Tuesday, January 15, 2013

One Wolf in a Bison Herd - Yellowstone Reflections

A lone wolf surveys a bison herd at Yellowstone National Park
The fourth and last wolf we saw in our summer week at Yellowstone National Park was wandering in a bison herd. We first saw the wolf cross the East Entrance Road from the shoreline of Mary Bay on Yellowstone Lake and then immediately trot into a herd of bison on the other side of the road. The bulls, cows and young bison did not stampede when the wolf walked among them. They kept grazing and resting, belching and rolling in the dirt. The wolf slowly trotted through the herd of about 40 bison, occasionally stopping or changing direction, and constantly looking around.

As the wolf approaches, a bison cow stands up and lifts her tail.

At one point, when the wolf approached a small group of reclining bison, a cow stood up and stared at the predator. The wolf changed direction, but then angled back to get closer all the while never looking directly at the alert cow. The cow slowly stomped towards the wolf with her tail held erect in a stiff arc. The wolf responded by looking away towards the distant edge of the herd and then it started to dig.

Bison heads towards wolf still holding her tail erect.
Wolf starts digging as bison approaches.
The digging seemed impromptu and distracted. When I asked the Lion Hunter why the wolf suddenly switched to digging, he said "displacement behavior" which I guessed to mean the wolf was pretending to hunt for small ground prey as a way to appear nonthreatening to the advancing thousand-pound herbivore. When the cow was close, the wolf stopped digging and looked directly at her for a few seconds, then casually trotted away to observe bison in another sector of the herd.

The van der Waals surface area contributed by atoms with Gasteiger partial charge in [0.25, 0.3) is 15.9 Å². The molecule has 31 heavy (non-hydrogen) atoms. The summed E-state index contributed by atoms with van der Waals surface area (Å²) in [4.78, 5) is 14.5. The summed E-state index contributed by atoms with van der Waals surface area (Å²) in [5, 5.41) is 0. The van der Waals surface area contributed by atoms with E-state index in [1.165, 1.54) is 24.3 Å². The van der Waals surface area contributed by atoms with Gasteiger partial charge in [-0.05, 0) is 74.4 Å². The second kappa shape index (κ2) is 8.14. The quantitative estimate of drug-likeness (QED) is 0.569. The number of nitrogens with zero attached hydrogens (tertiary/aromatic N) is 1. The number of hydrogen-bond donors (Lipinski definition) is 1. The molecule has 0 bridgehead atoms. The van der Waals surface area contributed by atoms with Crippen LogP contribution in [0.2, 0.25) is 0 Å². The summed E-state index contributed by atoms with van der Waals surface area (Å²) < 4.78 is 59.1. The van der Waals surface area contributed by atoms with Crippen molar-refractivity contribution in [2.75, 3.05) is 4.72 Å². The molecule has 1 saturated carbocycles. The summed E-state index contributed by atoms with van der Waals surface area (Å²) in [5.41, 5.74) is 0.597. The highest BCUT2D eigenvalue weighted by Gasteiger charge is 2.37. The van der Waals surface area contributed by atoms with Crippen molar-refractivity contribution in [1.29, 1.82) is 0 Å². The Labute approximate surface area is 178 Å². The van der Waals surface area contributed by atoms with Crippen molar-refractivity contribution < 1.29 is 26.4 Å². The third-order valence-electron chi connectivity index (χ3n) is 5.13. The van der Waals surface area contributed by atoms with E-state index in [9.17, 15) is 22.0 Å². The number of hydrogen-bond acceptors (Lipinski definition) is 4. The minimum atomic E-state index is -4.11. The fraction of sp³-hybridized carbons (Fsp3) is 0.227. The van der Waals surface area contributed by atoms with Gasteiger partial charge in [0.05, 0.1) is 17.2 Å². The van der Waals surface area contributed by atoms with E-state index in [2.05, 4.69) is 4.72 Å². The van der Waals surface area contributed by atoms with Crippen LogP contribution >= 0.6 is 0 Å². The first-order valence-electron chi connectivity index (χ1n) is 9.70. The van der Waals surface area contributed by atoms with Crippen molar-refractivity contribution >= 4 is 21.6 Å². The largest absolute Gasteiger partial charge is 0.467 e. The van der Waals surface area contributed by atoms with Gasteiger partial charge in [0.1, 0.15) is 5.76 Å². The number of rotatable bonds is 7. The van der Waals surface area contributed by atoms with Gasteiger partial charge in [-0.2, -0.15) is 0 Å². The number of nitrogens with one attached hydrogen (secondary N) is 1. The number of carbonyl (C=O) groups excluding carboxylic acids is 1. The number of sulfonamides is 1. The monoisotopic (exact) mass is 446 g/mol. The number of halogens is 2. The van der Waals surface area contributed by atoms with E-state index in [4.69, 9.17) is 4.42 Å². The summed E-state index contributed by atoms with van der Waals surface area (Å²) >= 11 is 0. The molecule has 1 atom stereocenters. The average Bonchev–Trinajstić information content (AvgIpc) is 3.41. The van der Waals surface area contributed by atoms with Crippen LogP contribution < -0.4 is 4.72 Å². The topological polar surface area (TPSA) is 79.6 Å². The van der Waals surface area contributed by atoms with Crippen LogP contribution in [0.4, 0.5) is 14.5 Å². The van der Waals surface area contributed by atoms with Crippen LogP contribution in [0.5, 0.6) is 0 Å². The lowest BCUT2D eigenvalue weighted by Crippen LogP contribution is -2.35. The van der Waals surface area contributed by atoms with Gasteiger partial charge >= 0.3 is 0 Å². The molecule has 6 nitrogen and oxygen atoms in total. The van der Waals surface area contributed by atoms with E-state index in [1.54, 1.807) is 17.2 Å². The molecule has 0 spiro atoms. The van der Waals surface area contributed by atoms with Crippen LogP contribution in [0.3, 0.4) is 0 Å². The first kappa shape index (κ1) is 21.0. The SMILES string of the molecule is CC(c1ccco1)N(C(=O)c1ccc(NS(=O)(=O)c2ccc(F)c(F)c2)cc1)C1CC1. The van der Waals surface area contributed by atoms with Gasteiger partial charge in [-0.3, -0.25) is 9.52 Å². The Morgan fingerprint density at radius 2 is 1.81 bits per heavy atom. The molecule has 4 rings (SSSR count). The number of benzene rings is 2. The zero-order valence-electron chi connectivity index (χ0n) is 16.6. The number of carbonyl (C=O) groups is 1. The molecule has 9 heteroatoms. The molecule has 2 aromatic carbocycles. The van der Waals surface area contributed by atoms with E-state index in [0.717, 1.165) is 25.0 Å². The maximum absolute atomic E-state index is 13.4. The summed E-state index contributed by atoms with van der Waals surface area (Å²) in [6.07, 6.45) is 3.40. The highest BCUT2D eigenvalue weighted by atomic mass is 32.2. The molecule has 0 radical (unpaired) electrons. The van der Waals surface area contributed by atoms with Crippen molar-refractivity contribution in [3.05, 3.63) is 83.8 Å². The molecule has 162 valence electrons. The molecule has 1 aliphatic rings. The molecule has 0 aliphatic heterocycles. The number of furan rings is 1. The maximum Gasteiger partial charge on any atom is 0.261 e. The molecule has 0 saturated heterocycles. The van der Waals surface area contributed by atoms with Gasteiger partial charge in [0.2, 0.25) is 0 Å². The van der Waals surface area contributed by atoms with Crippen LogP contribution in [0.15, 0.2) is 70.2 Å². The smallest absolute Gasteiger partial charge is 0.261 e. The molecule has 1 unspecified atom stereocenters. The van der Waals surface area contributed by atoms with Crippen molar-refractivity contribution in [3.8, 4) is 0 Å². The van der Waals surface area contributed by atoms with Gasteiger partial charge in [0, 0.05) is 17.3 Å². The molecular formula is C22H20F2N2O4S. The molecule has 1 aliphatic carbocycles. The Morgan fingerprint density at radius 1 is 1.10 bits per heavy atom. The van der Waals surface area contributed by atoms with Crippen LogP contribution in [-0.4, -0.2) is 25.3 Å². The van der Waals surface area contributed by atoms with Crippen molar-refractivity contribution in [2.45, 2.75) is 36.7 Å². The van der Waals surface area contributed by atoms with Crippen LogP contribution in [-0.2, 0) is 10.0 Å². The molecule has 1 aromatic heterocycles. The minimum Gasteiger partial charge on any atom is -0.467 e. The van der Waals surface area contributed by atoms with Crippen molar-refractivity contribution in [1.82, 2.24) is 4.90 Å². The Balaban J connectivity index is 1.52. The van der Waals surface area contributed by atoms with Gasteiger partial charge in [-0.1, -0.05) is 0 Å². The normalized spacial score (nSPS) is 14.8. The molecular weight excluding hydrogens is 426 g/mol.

Wolf briefly faces bison before . . . 
. . . retreating.
At one point, the wolf passed within a few feet of the heavy horns of a large bull. The bull never showed any aggressive behavior, no charges, no aggressive tossing of its head or pawing of the ground. Another large bull reclining nearby didn't even get up or turn its head as the wolf passed. Again, the wolf appeared to avoid looking directly at the bulls until it was past them, and it repeated the digging behavior.

Wolf approaching two bison bulls.
Wolf passing in front of bull.
Wolf passing to the side of two large bull bison.
Recently I looked up the phrase "displacement behavior" and learned it means: "A seemingly irrelevant display of behavior given in conflict situations where it has no direct functional significance" (Wittenberger). It is often used to describe unusual behavior such as excessive grooming or pacing of pets or captive animals under stress, but it is also used to describe behavior of wild animals such as a bird stopping combative advances on a rival male to peck at a blade of grass. Displacement behavior may occur when an animal is uncertain about choosing between two conflicting responses such as aggression and fear.

Wolf digging next to two bison bulls.
Wolf surveying the bison herd again.
Finally, the wolf meandered behind a low rise and we did not see it again. By their actions, it appeared that the bison were not concerned about a solo wolf. And the wolf was intent on observing many individuals in the herd but not arousing any defensive behavior.